There are some obvious differences between a kite and a modern aircraft, such as the lack of passengers and the overall lower operating speeds. However, we are still dealing with the physics of the air and learning from the aerospace industry a fundamental element behind kite development.

We use the digital twin concept to the full, whereby we merge the physical hardware with an automation system that is underpinned by numerous data streams. With this concept, it is possible to solve the challenge of creating a wind solution that works to maximise the potential fuel saving for the owner and works seamlessly alongside the crew and reinforcing safety on-board.

There are two distinct digital twin applications with the Airseas kite. The first takes into account inbound meteorological, navigational and seascape data from existing bridge systems along with sensor data. From analysing this data, informed recommendations can be made to the crew about the optimum time to deploy the kite, with the final decision being made by the bridge crew and captain.

After the kite has been deployed, sensors contained in a pod mounted on the kite detect minute changes in air pressure, wind speed or direction, resulting in the kite automatically making micro-adjustments in its profile within a 300-millisecond response time. As well as optimising the operation of the kite to maximise fuel-saving, this increases safety. Through its autonomous operation, human input is minimised, reducing the risk of damage caused by human error.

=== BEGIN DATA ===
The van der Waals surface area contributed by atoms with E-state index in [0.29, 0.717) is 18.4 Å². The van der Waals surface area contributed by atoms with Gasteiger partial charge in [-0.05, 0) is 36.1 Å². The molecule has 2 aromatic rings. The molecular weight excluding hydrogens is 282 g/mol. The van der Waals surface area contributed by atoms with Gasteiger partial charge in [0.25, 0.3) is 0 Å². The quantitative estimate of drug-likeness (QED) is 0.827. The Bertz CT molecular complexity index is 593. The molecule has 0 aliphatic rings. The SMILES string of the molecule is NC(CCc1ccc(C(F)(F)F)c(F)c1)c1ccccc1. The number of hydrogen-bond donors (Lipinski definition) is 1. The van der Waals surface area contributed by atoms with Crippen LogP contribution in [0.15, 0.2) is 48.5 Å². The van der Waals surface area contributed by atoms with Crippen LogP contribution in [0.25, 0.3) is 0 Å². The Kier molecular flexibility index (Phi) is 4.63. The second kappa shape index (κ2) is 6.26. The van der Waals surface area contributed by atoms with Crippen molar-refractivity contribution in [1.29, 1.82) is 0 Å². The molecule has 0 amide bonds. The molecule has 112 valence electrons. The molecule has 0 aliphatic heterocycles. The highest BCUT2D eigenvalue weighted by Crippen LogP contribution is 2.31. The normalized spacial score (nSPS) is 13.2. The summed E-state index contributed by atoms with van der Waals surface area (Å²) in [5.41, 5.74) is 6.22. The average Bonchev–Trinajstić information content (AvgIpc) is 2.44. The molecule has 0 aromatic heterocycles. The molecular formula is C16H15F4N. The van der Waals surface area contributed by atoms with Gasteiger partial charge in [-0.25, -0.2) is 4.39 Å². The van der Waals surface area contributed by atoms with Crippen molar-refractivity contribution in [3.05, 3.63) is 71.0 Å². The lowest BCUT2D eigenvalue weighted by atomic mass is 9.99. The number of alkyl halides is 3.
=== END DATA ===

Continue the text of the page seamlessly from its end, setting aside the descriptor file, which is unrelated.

This digital twinning model used also supports system safety by validating the data gathered in real-time use against virtual models and simulations of the system. If there is no synchronisation between the data in the virtual and real-time model, then something is potentially wrong, and the crew is alerted.

The second digital twin takes the automation software and by integrating it with routing and navigation software, it will recommend a route to the captain that would result in the optimum use of the kite to maximise the fuel savings. Although this is highly dependent on ship type and load, the algorithm will allow it to work well with a wide variety of ships and cargos.

As the momentum behind the decarbonisation plans for shipping builds and as clarity develops around the specific goals and challenges, we are seeing a wind sector make promising steps in the development of wind propulsion technology. Shipping sits on a burning pedestal with the status quo for fossil fuels, while we see wind as a constant feature for the future of shipping. It presents a fuel agnostic and renewable option for owners, so it has a lot of potential. Regardless of what alternative fuels owners and operators select to use in the future, wind propulsion can consistently and safely reduce the amount of it that owners and charterers will need to procure.

To help build this potential, we still need to encourage an attitude change in the modern shipping industry that wind is a modern solution for shipping that brings the energy-saving benefits that owners expect. With Airseas kite development and its aeronautical heritage, we are harnessing the knowledge of two sectors that we think will help achieve a wholescale attitude change towards wind in shipping.